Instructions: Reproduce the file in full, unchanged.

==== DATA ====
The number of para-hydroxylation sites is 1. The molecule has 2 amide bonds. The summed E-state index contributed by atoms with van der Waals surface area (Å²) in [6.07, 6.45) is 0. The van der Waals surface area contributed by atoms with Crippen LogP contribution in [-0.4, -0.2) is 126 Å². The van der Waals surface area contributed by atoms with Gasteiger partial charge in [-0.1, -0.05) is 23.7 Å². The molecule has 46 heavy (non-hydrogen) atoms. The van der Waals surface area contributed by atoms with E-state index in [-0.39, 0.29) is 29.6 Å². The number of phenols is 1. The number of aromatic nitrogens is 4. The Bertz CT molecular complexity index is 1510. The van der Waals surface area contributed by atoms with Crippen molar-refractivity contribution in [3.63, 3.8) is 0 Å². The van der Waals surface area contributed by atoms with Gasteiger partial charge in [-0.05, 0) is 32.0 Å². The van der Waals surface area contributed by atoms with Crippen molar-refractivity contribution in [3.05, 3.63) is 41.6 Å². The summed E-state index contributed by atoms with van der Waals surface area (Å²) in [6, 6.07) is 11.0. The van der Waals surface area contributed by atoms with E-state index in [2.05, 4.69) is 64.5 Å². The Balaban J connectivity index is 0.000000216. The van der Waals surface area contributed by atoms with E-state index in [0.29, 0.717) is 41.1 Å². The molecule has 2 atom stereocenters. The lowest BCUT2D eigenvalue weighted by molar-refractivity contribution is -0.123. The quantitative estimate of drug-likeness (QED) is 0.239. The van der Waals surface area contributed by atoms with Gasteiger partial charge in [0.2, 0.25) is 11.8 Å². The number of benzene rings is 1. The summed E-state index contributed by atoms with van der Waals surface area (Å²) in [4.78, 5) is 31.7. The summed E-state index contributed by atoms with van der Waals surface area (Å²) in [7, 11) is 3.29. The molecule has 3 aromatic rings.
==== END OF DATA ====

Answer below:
The number of para-hydroxylation sites is 1. The molecule has 2 amide bonds. The summed E-state index contributed by atoms with van der Waals surface area (Å²) in [6.07, 6.45) is 0. The van der Waals surface area contributed by atoms with Crippen LogP contribution in [-0.4, -0.2) is 126 Å². The van der Waals surface area contributed by atoms with Gasteiger partial charge in [-0.1, -0.05) is 23.7 Å². The molecule has 46 heavy (non-hydrogen) atoms. The van der Waals surface area contributed by atoms with E-state index in [-0.39, 0.29) is 29.6 Å². The number of phenols is 1. The number of aromatic nitrogens is 4. The Bertz CT molecular complexity index is 1510. The van der Waals surface area contributed by atoms with Crippen molar-refractivity contribution in [3.63, 3.8) is 0 Å². The van der Waals surface area contributed by atoms with Gasteiger partial charge in [-0.05, 0) is 32.0 Å². The van der Waals surface area contributed by atoms with Crippen molar-refractivity contribution in [3.05, 3.63) is 41.6 Å². The summed E-state index contributed by atoms with van der Waals surface area (Å²) in [6, 6.07) is 11.0. The van der Waals surface area contributed by atoms with E-state index in [2.05, 4.69) is 64.5 Å². The Balaban J connectivity index is 0.000000216. The van der Waals surface area contributed by atoms with E-state index in [0.29, 0.717) is 41.1 Å². The molecule has 2 atom stereocenters. The lowest BCUT2D eigenvalue weighted by molar-refractivity contribution is -0.123. The quantitative estimate of drug-likeness (QED) is 0.239. The van der Waals surface area contributed by atoms with Gasteiger partial charge in [0.2, 0.25) is 11.8 Å². The number of benzene rings is 1. The summed E-state index contributed by atoms with van der Waals surface area (Å²) in [4.78, 5) is 31.7. The summed E-state index contributed by atoms with van der Waals surface area (Å²) in [7, 11) is 3.29. The molecule has 3 aromatic rings.